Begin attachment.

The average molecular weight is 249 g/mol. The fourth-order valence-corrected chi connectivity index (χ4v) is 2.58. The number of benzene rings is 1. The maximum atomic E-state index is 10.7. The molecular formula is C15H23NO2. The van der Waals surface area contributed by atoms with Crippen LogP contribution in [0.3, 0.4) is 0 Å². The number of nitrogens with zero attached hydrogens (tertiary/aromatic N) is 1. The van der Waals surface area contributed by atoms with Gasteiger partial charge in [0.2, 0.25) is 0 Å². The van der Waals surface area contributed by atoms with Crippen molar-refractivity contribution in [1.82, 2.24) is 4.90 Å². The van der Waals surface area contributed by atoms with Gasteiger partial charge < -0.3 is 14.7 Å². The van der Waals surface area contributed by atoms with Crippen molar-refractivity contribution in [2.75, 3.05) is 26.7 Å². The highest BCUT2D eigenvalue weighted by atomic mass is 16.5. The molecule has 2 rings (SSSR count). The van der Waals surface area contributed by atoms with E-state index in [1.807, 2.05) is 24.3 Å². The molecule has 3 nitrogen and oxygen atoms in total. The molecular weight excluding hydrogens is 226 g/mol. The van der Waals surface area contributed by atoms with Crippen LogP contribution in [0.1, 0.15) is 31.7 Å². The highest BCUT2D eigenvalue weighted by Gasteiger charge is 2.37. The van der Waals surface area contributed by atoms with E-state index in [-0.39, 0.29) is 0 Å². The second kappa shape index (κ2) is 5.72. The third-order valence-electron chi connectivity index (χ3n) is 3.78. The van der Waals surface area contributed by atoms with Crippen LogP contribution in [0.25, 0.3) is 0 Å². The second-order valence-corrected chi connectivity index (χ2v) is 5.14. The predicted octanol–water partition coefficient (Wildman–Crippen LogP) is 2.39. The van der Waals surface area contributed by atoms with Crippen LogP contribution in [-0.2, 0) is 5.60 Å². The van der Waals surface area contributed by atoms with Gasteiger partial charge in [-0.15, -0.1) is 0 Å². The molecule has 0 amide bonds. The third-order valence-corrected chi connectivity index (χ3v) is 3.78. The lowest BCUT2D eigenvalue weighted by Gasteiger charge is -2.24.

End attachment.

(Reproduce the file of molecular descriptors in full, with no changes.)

The average molecular weight is 249 g/mol. The fourth-order valence-corrected chi connectivity index (χ4v) is 2.58. The number of benzene rings is 1. The maximum atomic E-state index is 10.7. The molecular formula is C15H23NO2. The van der Waals surface area contributed by atoms with Crippen LogP contribution in [0.3, 0.4) is 0 Å². The number of nitrogens with zero attached hydrogens (tertiary/aromatic N) is 1. The van der Waals surface area contributed by atoms with Gasteiger partial charge in [0.2, 0.25) is 0 Å². The van der Waals surface area contributed by atoms with Crippen molar-refractivity contribution in [1.82, 2.24) is 4.90 Å². The van der Waals surface area contributed by atoms with Gasteiger partial charge < -0.3 is 14.7 Å². The van der Waals surface area contributed by atoms with Crippen molar-refractivity contribution in [2.75, 3.05) is 26.7 Å². The highest BCUT2D eigenvalue weighted by atomic mass is 16.5. The molecule has 2 rings (SSSR count). The van der Waals surface area contributed by atoms with E-state index in [1.807, 2.05) is 24.3 Å². The molecule has 3 nitrogen and oxygen atoms in total. The molecular weight excluding hydrogens is 226 g/mol. The van der Waals surface area contributed by atoms with Crippen LogP contribution in [0.1, 0.15) is 31.7 Å². The highest BCUT2D eigenvalue weighted by Gasteiger charge is 2.37. The van der Waals surface area contributed by atoms with E-state index in [-0.39, 0.29) is 0 Å². The second kappa shape index (κ2) is 5.72. The third-order valence-electron chi connectivity index (χ3n) is 3.78. The van der Waals surface area contributed by atoms with Crippen LogP contribution in [0.25, 0.3) is 0 Å². The second-order valence-corrected chi connectivity index (χ2v) is 5.14. The predicted octanol–water partition coefficient (Wildman–Crippen LogP) is 2.39. The van der Waals surface area contributed by atoms with Crippen LogP contribution in [-0.2, 0) is 5.60 Å². The van der Waals surface area contributed by atoms with Gasteiger partial charge in [-0.15, -0.1) is 0 Å². The molecule has 0 amide bonds. The third-order valence-corrected chi connectivity index (χ3v) is 3.78. The lowest BCUT2D eigenvalue weighted by Gasteiger charge is -2.24.